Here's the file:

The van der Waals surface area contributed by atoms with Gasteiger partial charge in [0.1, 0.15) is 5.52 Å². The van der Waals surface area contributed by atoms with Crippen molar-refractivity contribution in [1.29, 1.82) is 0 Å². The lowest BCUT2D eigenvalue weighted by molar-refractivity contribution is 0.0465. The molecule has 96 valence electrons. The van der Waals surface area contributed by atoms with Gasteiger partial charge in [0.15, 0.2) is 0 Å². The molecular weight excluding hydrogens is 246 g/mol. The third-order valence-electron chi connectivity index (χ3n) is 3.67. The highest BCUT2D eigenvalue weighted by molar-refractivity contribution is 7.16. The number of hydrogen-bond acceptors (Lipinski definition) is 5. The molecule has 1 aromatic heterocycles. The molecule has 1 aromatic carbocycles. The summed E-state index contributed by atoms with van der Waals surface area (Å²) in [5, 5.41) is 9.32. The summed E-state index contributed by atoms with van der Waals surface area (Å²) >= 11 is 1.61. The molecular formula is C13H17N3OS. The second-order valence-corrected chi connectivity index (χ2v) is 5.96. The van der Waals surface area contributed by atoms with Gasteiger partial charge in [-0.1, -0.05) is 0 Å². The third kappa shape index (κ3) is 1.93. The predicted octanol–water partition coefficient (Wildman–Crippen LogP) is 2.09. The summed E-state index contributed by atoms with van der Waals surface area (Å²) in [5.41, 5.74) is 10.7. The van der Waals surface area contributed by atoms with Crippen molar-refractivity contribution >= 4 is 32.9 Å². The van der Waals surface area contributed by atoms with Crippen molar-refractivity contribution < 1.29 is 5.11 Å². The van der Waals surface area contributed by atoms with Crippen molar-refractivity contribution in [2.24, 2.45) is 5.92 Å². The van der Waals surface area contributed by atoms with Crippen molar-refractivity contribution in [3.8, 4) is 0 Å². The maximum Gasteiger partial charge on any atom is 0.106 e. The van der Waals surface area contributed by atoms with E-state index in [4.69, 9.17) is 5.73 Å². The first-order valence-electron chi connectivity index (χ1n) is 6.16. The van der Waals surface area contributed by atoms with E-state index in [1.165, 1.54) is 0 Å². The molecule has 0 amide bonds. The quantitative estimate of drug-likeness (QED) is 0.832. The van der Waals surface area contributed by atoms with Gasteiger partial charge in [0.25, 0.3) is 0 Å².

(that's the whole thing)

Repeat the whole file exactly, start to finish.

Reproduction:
The van der Waals surface area contributed by atoms with Gasteiger partial charge in [0.1, 0.15) is 5.52 Å². The van der Waals surface area contributed by atoms with Crippen molar-refractivity contribution in [1.29, 1.82) is 0 Å². The lowest BCUT2D eigenvalue weighted by molar-refractivity contribution is 0.0465. The molecule has 96 valence electrons. The van der Waals surface area contributed by atoms with Gasteiger partial charge in [0.15, 0.2) is 0 Å². The molecular weight excluding hydrogens is 246 g/mol. The third-order valence-electron chi connectivity index (χ3n) is 3.67. The highest BCUT2D eigenvalue weighted by molar-refractivity contribution is 7.16. The number of hydrogen-bond acceptors (Lipinski definition) is 5. The molecule has 1 aromatic heterocycles. The molecule has 1 aromatic carbocycles. The summed E-state index contributed by atoms with van der Waals surface area (Å²) in [5, 5.41) is 9.32. The summed E-state index contributed by atoms with van der Waals surface area (Å²) >= 11 is 1.61. The molecular formula is C13H17N3OS. The second-order valence-corrected chi connectivity index (χ2v) is 5.96. The van der Waals surface area contributed by atoms with Gasteiger partial charge in [-0.1, -0.05) is 0 Å². The third kappa shape index (κ3) is 1.93. The predicted octanol–water partition coefficient (Wildman–Crippen LogP) is 2.09. The summed E-state index contributed by atoms with van der Waals surface area (Å²) in [5.41, 5.74) is 10.7. The van der Waals surface area contributed by atoms with Crippen molar-refractivity contribution >= 4 is 32.9 Å². The van der Waals surface area contributed by atoms with Crippen molar-refractivity contribution < 1.29 is 5.11 Å². The van der Waals surface area contributed by atoms with Crippen molar-refractivity contribution in [2.24, 2.45) is 5.92 Å². The van der Waals surface area contributed by atoms with Crippen molar-refractivity contribution in [3.8, 4) is 0 Å². The maximum Gasteiger partial charge on any atom is 0.106 e. The van der Waals surface area contributed by atoms with E-state index in [4.69, 9.17) is 5.73 Å². The first-order valence-electron chi connectivity index (χ1n) is 6.16. The van der Waals surface area contributed by atoms with E-state index in [1.165, 1.54) is 0 Å². The molecule has 0 amide bonds. The quantitative estimate of drug-likeness (QED) is 0.832. The van der Waals surface area contributed by atoms with Gasteiger partial charge in [0.25, 0.3) is 0 Å².